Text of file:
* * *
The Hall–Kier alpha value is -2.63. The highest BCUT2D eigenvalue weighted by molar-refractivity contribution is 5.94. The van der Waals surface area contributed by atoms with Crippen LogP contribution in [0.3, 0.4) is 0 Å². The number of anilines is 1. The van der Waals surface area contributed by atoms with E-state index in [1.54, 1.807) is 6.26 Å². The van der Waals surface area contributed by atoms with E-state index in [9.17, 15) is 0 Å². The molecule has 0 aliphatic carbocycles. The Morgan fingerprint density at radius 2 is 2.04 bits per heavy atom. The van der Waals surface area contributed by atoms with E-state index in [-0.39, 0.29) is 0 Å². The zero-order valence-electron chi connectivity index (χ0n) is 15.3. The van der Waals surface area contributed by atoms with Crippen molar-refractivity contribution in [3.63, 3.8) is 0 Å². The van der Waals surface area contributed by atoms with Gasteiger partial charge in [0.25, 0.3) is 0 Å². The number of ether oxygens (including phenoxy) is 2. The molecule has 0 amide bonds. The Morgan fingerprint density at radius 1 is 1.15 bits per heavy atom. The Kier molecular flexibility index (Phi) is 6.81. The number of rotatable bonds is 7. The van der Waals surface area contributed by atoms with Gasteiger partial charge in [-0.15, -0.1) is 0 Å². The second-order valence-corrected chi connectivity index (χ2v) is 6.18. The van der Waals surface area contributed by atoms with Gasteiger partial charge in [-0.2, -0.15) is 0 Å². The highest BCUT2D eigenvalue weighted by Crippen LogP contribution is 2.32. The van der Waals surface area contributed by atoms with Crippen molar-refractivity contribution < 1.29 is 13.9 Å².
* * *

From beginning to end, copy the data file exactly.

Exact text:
The Hall–Kier alpha value is -2.63. The highest BCUT2D eigenvalue weighted by molar-refractivity contribution is 5.94. The van der Waals surface area contributed by atoms with Crippen LogP contribution in [0.3, 0.4) is 0 Å². The number of anilines is 1. The van der Waals surface area contributed by atoms with E-state index in [1.54, 1.807) is 6.26 Å². The van der Waals surface area contributed by atoms with E-state index in [9.17, 15) is 0 Å². The molecule has 0 aliphatic carbocycles. The Morgan fingerprint density at radius 2 is 2.04 bits per heavy atom. The van der Waals surface area contributed by atoms with E-state index in [-0.39, 0.29) is 0 Å². The zero-order valence-electron chi connectivity index (χ0n) is 15.3. The van der Waals surface area contributed by atoms with Crippen molar-refractivity contribution in [3.63, 3.8) is 0 Å². The van der Waals surface area contributed by atoms with Gasteiger partial charge in [0.25, 0.3) is 0 Å². The number of ether oxygens (including phenoxy) is 2. The molecule has 0 amide bonds. The Morgan fingerprint density at radius 1 is 1.15 bits per heavy atom. The Kier molecular flexibility index (Phi) is 6.81. The number of rotatable bonds is 7. The van der Waals surface area contributed by atoms with Gasteiger partial charge in [-0.15, -0.1) is 0 Å². The second-order valence-corrected chi connectivity index (χ2v) is 6.18. The van der Waals surface area contributed by atoms with Gasteiger partial charge in [-0.2, -0.15) is 0 Å². The highest BCUT2D eigenvalue weighted by Crippen LogP contribution is 2.32. The van der Waals surface area contributed by atoms with Crippen molar-refractivity contribution < 1.29 is 13.9 Å².